In the case of securities of a reporting issuer, the resale restrictions typically expire after four months. However, for an issuer that is not a reporting issuer, the four month period does not start running until the issuer becomes a reporting issuer. Consequently, if the issuer does not become a reporting issuer, the resale restrictions can continue indefinitely.
Although you are not required to retain a registered dealer when selling securities under prospectus exemptions, you may wish to do so to assist in identifying prospective investors.
A registered dealer may provide other useful services such as assisting with:
In order to comply with their obligation to know their product and to avoid liability with respect to the offering, a registered dealer will typically ask questions, review key documents and take other steps to ensure it understands an issuer’s business and the associated risks and the terms of the securities being offered.
Although a registered dealer may provide comments to an issuer on any offering document or other marketing materials, this does not relieve the issuer from its responsibility of ensuring that the information provided to investors complies with securities laws.
Both exempt market dealers and investment dealers can be engaged with respect to selling securities under prospectus exemptions.
An issuer that relies on a prospectus exemption to distribute securities in Alberta will typically be required to file a report with the ASC reporting on sales made in Alberta under that prospectus exemption. The issuer will usually also be required to file that report in each other jurisdiction of Canada in which the distribution occurred, reporting on sales made in that jurisdiction.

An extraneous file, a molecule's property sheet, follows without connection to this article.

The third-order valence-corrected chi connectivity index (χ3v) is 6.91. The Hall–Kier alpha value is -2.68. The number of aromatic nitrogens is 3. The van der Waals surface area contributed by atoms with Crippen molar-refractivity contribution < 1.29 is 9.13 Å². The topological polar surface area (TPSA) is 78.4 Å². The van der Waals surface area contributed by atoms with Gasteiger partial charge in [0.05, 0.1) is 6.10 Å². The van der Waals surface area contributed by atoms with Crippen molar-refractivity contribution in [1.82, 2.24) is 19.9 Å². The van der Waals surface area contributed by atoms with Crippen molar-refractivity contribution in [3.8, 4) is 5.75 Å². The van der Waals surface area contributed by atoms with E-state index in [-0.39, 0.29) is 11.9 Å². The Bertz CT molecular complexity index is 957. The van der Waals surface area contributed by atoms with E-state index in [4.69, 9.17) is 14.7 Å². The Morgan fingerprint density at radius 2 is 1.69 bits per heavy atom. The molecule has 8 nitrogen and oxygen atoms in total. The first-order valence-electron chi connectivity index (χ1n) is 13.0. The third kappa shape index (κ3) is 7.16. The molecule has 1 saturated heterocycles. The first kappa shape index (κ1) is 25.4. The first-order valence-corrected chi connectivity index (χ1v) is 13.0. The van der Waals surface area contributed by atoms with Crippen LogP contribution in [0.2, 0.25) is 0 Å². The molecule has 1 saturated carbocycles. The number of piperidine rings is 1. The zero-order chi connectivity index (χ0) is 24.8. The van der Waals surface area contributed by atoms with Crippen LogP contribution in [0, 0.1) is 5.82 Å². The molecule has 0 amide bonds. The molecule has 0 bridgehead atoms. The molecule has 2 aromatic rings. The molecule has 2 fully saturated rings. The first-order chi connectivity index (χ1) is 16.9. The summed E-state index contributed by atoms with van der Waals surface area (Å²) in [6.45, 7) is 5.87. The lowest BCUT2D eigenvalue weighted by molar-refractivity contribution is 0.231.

The required form of report is Form 45-106F1 Report of Exempt Distribution, including the two accompanying schedules. That report must typically be filed within 10 days of the distribution (e.g. the closing at which the issuer accepts the subscriptions and issues the securities).
If there are multiple distributions that occur more than 10 days apart, it may be necessary to file multiple reports and pay multiple fees.
There are three principal exceptions to the 10 day filing requirement:
CSA Staff Notice 45-308 Guidance for Preparing and Filing Reports of Exempt Distribution under National Instrument 45-106 Prospectus Exemptions addresses many of the common questions issuers have when preparing these reports.
The fees required to be paid in Alberta in conjunction with the filing are specified by ASC Rule 13-501 Fees. The ASC fee calculator may be a useful tool for calculating the fee.
The Form 45-106F1 Report of Exempt Distribution is required to be filed electronically through SEDAR+, the System for Electronic Document Retrieval and Analysis (or any successor to SEDAR+).
In addition to the Form 45-106F1 Report of Exempt Distribution there may be a requirement under certain prospectus exemptions to file other exempt market documents with the ASC, including:
Within the same time period as the filing of the Form 45-106F1Report of Exempt Distribution (10 days from distribution).